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Zimbabwe Cricket Appoints Former South African Fast Bowler Makhaya Ntini Bowling Coach

FILE: Zimbabwe players celebrate the dismissal of Pakistan's Ahmed Shahzad during a match at the Gaddafi Stadium in Lahore, Pakistan, Sunday, May 24, 2015. The Twenty20 matches Friday and Sunday mark a return of international cricket to Pakistan for the first time since gunmen attacked buses carrying the Sri Lankan cricket team and match officials in this eastern city six years ago. Security has been beefed up for the matches. (AP Photo/B.K. Bangash)

Zimbabwe Cricket has announced the appointment of former Proteas fast bowler Makhaya Ntini, as bowling coach starting February 16.

Ntini was the first black player to play for the South African national cricket affectionately known as the Proteas.

The 38-year-old signed a two-year contract with Zimbabwe Cricket to replace previous bowling coach, Douglas Hondo, who will now work with the Zimbabwe A team.

In another appointment to boost the country's international performance, former Sri Lanka coach Marvan Atapattu has been appointed batting consultant with immediate effect and will assist the Chevrons on their Bangladesh tour where they will play four T20 matches beginning Friday.

Independent sports analyst Muziwethu Hadebe told Voice Of America's Studio 7 that although the appointment may boost morale among players, it's important for the cricket body to concentrate on developing grassroots cricket.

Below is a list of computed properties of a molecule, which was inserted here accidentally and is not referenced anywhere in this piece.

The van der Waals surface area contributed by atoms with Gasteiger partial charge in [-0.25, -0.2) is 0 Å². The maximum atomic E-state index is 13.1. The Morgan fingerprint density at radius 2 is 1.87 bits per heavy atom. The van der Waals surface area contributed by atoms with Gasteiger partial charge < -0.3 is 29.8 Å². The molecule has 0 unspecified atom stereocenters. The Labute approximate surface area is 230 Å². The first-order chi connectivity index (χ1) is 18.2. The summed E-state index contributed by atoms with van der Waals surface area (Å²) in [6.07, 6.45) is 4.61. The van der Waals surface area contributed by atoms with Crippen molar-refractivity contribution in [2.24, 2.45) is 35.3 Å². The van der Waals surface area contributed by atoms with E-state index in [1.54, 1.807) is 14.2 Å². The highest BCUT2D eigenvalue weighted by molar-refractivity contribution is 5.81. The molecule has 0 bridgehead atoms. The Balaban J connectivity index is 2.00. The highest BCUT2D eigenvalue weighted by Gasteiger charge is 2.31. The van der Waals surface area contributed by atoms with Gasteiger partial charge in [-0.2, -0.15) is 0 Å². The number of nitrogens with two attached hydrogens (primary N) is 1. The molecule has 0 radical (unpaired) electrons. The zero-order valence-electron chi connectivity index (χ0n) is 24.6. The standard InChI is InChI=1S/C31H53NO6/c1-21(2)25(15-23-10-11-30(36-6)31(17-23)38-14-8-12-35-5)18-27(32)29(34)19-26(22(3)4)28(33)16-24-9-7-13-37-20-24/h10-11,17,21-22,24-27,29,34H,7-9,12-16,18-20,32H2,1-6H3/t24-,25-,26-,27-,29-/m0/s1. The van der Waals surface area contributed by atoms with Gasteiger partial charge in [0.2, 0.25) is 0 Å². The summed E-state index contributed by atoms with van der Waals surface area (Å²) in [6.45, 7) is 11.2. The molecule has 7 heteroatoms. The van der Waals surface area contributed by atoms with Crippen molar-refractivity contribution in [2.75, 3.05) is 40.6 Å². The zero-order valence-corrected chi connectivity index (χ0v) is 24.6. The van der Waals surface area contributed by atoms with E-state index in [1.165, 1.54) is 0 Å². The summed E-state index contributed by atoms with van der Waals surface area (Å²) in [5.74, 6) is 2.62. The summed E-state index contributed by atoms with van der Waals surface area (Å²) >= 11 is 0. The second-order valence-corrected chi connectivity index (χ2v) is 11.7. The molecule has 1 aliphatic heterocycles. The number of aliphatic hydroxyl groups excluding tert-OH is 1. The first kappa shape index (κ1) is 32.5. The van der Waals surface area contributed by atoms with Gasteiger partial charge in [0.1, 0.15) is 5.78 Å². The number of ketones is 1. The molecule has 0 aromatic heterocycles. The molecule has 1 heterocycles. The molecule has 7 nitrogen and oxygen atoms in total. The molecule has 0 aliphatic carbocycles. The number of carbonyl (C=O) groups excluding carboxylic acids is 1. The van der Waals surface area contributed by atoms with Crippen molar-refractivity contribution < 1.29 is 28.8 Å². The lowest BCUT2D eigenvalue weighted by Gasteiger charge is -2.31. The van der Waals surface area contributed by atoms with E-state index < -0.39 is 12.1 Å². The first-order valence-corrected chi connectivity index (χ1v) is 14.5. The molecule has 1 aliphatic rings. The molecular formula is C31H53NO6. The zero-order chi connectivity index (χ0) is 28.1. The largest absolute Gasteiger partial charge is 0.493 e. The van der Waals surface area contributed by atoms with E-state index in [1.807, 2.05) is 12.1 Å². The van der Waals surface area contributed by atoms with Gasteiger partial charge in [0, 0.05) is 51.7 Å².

"It's important for such appointments to be made at the grassroots levels as this is the base of the future national team. The players have to be groomed to be winners from the grassroots and not wait for them to get professional coaches at national level," said Hadebe.

The appointments come at a time when Zimbabwe's Chevrons were recently humiliated by an associate side Afghanistan. The team is set to play Bangladesh, which is ironically coached by a former Zimbabwean player and coach, Heath Streak, who now works in that country.

"We should guard jealously against losing professional coaches like Heath Streak and others. Zimbabwe is now being used as an international training ground for highly sought after staff, who should instead be helping the struggling Chevrons to improve their game," said Hadebe.

Interview with Muziwethu Hadebe
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